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10 of 10 people found the following review helpful By AgilitynHorseCrazed on August 5, 2005
Format: Paperback
I read this book, and it kept my attention, but it is very unrealistic in my opinion. There are very few schools in the US with a Starbucks inside it, and the girls are VERY cruel to the girl that moves to Massie's mansion. I don't know many girls that would leave someone out like they do because they don't own a Gucci shirt or a bottle of Chanel fragrance. I don't think it's a good influence on the age girls it's written for, as it could give them the idea that they have to own designer outfits, accessories, and cosmetics in order to be able to fit in, or worse, even treat other people wrong because they don't own this stuff. Again, it is pretty interesting when you begin to read it, but it's cruel in many parts and unrealistic.
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16 of 18 people found the following review helpful By A Customer on May 31, 2004
Format: Paperback
This book, "The Clique", overall is a charming story about tweens ganging up on the "new girl" who is less fortunate than these upper crust Westchester snobs. Even the cover should give away some information about the story since its bearing the classic Burberry print.
However, I didn't think that the 7th grade girls were portrayed accurately. I don't think any 7th grader would act that mature. I know because my daughter goes to a New York City all-girls private school. I read this book because I wanted to learn more about how girls interacted with each other this day in age. I chose this book because it seemed the most appealing the time. When I finished this book my daughter found it, read it, and told me it was mixture of: Gossip Girl (how money, wealth, and designers are incorporated) + Mean Girls (how the girls acted and the strategies they used against each other) + lastly, the A-List & the sequel Girls on Film (the insecurites of the girls and wealth).
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26 of 31 people found the following review helpful By Upset Mom on January 21, 2011
Format: Paperback
We purchased the Clique collection for our daughter for Christmas because she loves to read and asked us specifically for this series of books. Two weeks later we received a school detention for our daughter from the principal stating that our daughter had called someone a LBR. Guess where she learned that. See the first page of "It's Not Easy to Be Mean",(What does that title tell you)? LBR means, Loser Beyond Repair.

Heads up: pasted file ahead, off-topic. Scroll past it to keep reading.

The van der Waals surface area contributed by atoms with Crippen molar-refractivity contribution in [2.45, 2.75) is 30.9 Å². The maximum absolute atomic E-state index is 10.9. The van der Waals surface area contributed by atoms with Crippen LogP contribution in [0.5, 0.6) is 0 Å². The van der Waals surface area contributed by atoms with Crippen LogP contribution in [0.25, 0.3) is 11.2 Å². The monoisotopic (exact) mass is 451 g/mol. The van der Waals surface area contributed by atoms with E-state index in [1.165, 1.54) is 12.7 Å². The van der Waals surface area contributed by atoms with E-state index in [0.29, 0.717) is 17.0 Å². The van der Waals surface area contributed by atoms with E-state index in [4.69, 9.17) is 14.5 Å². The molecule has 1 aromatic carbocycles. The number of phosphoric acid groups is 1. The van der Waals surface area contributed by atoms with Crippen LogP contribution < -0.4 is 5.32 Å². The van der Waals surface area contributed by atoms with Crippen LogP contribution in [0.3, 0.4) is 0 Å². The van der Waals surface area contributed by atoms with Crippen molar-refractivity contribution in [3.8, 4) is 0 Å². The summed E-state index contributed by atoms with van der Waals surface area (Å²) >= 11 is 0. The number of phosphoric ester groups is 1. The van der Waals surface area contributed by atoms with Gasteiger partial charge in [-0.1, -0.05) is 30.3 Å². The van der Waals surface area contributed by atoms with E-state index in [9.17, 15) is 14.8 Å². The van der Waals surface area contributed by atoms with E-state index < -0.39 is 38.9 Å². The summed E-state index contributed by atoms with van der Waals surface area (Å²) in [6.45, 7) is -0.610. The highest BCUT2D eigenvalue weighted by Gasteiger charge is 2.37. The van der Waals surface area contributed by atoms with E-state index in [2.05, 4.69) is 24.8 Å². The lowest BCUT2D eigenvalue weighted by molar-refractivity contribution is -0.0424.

These books are mean spirited, snobbish, name dropping, and petty, and if there is any type of lesson to be learned, (at least a valuable one), I could not find it. I threw every one of them out. Do not buy your children these books unless you want them to turn out like mindless twits.
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15 of 17 people found the following review helpful By ZigZag on July 11, 2010
Format: Paperback
I picked up this book one afternoon while bored and in want of some mindless entertainment. While it offered little to no entertainment I found that it had mindlessness in droves. But it wasn't the bland writing or the cliched and recycled plot that most bothered me. Instead, when I finished the book less than an hour after starting it I was dazed and disturbed. Is this actually the way Ms. Harrison wants to portray preteen girls.

Simply put the titular clique is a quartet of the most selfish and manipulative female characters possibly ever penned on paper.

The basic plot of the book is that Hollywood Homely and middle class Claire Lyons moves into the guest house of rich, spoiled queen bee Massie. Massie hates Claire before they even meet because her parents are making her miss out on shopping with her friends in order to welcome their guests into their home. The Lyons continue to affront and insult Massie by dressing in non-brand name clothes and giving her a gift of a gold charm for her charm bracelet instead of a silver one. Massie's parents order her to be nice to Claire in school because she's new and might want some friends. Massie responds as any rational human being with a shred of unselfishness would and throws a temper tantrum and decides to ruin Claire's life. She forces Claire to sit in the trunk of her limo and leaves her there when they get to school and put red paint on the back of her pants so people think she got her period. And how does Claire respond? By trying harder and harder to get into Massie's good graces. In the end she is rewarded for her efforts and Massie grudgingly invites her into her exclusive club.

The character's self-centeredness and lack of respect or concern for anyone who doesn't have a platinum card is astounding.